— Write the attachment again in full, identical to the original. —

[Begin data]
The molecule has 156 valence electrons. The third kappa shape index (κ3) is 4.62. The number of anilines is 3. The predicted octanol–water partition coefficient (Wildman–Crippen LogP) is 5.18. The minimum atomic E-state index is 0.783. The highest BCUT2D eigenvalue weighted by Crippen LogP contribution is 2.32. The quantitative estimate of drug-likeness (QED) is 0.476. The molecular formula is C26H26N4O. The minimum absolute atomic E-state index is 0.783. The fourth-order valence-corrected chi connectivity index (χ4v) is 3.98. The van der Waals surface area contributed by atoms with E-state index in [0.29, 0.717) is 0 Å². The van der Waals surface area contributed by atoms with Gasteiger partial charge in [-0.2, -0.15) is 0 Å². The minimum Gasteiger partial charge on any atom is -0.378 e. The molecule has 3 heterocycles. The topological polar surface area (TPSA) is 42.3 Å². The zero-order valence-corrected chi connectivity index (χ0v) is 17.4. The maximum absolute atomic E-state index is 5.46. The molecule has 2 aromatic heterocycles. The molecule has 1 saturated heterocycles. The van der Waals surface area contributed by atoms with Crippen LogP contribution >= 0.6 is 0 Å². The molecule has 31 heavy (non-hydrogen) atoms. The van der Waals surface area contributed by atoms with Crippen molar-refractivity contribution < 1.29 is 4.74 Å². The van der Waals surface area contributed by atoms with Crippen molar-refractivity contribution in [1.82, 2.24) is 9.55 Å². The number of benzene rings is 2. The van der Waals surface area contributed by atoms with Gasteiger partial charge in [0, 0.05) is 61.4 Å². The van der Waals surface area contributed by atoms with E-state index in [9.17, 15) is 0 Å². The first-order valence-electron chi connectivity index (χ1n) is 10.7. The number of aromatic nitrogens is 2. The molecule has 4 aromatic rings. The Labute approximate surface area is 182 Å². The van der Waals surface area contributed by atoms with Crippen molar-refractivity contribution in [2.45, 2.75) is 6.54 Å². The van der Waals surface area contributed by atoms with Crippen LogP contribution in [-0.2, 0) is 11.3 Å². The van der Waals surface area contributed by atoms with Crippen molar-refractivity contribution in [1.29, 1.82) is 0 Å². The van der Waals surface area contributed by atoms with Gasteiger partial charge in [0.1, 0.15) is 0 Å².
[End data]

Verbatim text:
The molecule has 156 valence electrons. The third kappa shape index (κ3) is 4.62. The number of anilines is 3. The predicted octanol–water partition coefficient (Wildman–Crippen LogP) is 5.18. The minimum atomic E-state index is 0.783. The highest BCUT2D eigenvalue weighted by Crippen LogP contribution is 2.32. The quantitative estimate of drug-likeness (QED) is 0.476. The molecular formula is C26H26N4O. The minimum absolute atomic E-state index is 0.783. The fourth-order valence-corrected chi connectivity index (χ4v) is 3.98. The van der Waals surface area contributed by atoms with E-state index in [0.29, 0.717) is 0 Å². The van der Waals surface area contributed by atoms with Gasteiger partial charge in [-0.2, -0.15) is 0 Å². The minimum Gasteiger partial charge on any atom is -0.378 e. The molecule has 3 heterocycles. The topological polar surface area (TPSA) is 42.3 Å². The zero-order valence-corrected chi connectivity index (χ0v) is 17.4. The maximum absolute atomic E-state index is 5.46. The molecule has 2 aromatic heterocycles. The molecule has 1 saturated heterocycles. The van der Waals surface area contributed by atoms with Crippen LogP contribution >= 0.6 is 0 Å². The molecule has 31 heavy (non-hydrogen) atoms. The van der Waals surface area contributed by atoms with Crippen molar-refractivity contribution < 1.29 is 4.74 Å². The van der Waals surface area contributed by atoms with Crippen molar-refractivity contribution in [1.82, 2.24) is 9.55 Å². The number of benzene rings is 2. The van der Waals surface area contributed by atoms with Gasteiger partial charge in [0, 0.05) is 61.4 Å². The van der Waals surface area contributed by atoms with E-state index in [9.17, 15) is 0 Å². The first-order valence-electron chi connectivity index (χ1n) is 10.7. The number of aromatic nitrogens is 2. The molecule has 4 aromatic rings. The Labute approximate surface area is 182 Å². The van der Waals surface area contributed by atoms with Crippen molar-refractivity contribution in [2.45, 2.75) is 6.54 Å². The van der Waals surface area contributed by atoms with Crippen LogP contribution in [-0.2, 0) is 11.3 Å². The van der Waals surface area contributed by atoms with Crippen molar-refractivity contribution in [1.29, 1.82) is 0 Å². The van der Waals surface area contributed by atoms with Gasteiger partial charge in [0.1, 0.15) is 0 Å².